What happened

Shares of electric vehicle start-up Nikola (NKLA -1.48%) dropped in market action Tuesday morning. But the source of the drop could arguably be considered excellent news for the company and its plans. As of 11:50 a.m. EDT, Nikola shares were down 7.6%.

So what

There are two pieces of news today that are related to the use of hydrogen in transportation, which Nikola is counting on for its long-term success. First, in what could be potentially considered direct competition for Nikola, the Jaguar Land Rover automotive brand announced it is developing a hydrogen fuel cell electric vehicle (FCEV) based on its new Land Rover Defender sport utility vehicle. Separately, General Motors and rail transportation leader Westinghouse Air Brake Technologies (Wabtec) announced a partnership to develop and commercialize hydrogen powered locomotives using GM's HYDROTEC hydrogen fuel cell systems.

A Nikola semitruck at a hydrogen fueling station.

Image source: Nikola.

Now what

In its first-quarter financial update provided in May, Nikola told investors construction of its Arizona manufacturing plant is on track, and the company reiterated that it plans to ship the first Nikola Tre battery electric vehicles (BEVs) to customers during the fourth quarter of 2021. Perhaps more critical for its long-term success, the company also said it expects to break ground on its first commercial hydrogen station this year, and to name additional hydrogen infrastructure and ecosystem partners.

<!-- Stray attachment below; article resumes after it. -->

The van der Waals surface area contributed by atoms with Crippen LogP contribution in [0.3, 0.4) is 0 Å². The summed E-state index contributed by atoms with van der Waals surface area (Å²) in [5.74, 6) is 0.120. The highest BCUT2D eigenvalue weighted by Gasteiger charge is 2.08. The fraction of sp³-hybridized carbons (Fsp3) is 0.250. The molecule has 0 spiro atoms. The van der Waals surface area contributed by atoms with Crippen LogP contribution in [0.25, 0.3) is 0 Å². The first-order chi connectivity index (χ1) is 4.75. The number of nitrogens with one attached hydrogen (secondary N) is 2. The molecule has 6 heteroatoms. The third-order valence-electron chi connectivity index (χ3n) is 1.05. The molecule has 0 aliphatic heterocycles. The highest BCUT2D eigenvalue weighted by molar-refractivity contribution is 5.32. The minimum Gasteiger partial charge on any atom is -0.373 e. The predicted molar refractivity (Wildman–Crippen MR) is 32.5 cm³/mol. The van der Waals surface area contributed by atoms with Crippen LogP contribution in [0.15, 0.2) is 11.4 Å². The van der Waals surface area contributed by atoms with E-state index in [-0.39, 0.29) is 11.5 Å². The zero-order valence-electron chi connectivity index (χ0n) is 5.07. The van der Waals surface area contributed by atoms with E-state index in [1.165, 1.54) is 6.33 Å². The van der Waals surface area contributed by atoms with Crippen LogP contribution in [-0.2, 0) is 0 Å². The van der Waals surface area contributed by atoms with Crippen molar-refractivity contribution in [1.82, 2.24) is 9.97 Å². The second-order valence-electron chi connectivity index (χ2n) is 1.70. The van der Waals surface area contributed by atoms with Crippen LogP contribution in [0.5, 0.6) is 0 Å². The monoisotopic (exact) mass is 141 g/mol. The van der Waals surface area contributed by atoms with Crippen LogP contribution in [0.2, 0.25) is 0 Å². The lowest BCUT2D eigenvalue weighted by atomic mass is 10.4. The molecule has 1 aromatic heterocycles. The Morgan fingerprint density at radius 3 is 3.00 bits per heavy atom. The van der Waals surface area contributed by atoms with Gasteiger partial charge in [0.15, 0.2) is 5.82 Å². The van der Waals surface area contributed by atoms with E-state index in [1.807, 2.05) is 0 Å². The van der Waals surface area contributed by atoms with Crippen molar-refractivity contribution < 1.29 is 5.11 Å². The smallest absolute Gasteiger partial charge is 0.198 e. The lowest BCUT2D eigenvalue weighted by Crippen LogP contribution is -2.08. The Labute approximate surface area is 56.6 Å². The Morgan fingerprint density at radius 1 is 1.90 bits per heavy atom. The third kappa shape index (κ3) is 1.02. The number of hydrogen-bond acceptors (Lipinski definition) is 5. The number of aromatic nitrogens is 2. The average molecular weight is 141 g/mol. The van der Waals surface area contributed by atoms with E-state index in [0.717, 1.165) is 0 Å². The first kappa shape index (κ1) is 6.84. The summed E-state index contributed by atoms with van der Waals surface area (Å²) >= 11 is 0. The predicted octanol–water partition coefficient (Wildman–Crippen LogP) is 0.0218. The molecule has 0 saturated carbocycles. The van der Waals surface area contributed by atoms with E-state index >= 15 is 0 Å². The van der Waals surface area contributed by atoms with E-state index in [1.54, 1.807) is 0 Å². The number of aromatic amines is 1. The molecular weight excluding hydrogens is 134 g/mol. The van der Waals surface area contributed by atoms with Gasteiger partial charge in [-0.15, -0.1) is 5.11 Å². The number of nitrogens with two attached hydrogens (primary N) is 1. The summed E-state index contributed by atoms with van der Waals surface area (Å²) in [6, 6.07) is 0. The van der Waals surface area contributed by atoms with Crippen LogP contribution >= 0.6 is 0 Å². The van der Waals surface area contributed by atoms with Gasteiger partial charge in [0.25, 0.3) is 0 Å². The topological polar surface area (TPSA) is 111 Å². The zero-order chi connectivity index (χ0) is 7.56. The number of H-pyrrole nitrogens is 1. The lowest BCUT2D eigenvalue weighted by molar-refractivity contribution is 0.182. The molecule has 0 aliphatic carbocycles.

In today's announcement that Jaguar Land Rover, which is part of global automaker Tata Motors, intends to develop its own hydrogen FCEV prototype, the company said, "Hydrogen-powered FCEVs provide high energy density and rapid refueling, and minimal loss of range in low temperatures, making the technology ideal for larger, longer-range vehicles, or those operated in hot or cold environments."

That statement, and the project, help to justify Nikola's ambitions to create a hydrogen FCEV semi-truck category along with the associated infrastructure. The fact that GM is planning to use its hydrogen fuel technology to power locomotives also helps rationalize the hydrogen fuel thesis. 

Investors are knocking Nikola's stock down today perhaps on the premise that deep-pocketed competition is on the way. But in the bigger picture, these announcements seem to help support the idea that there will be a large market for Nikola's business strategy.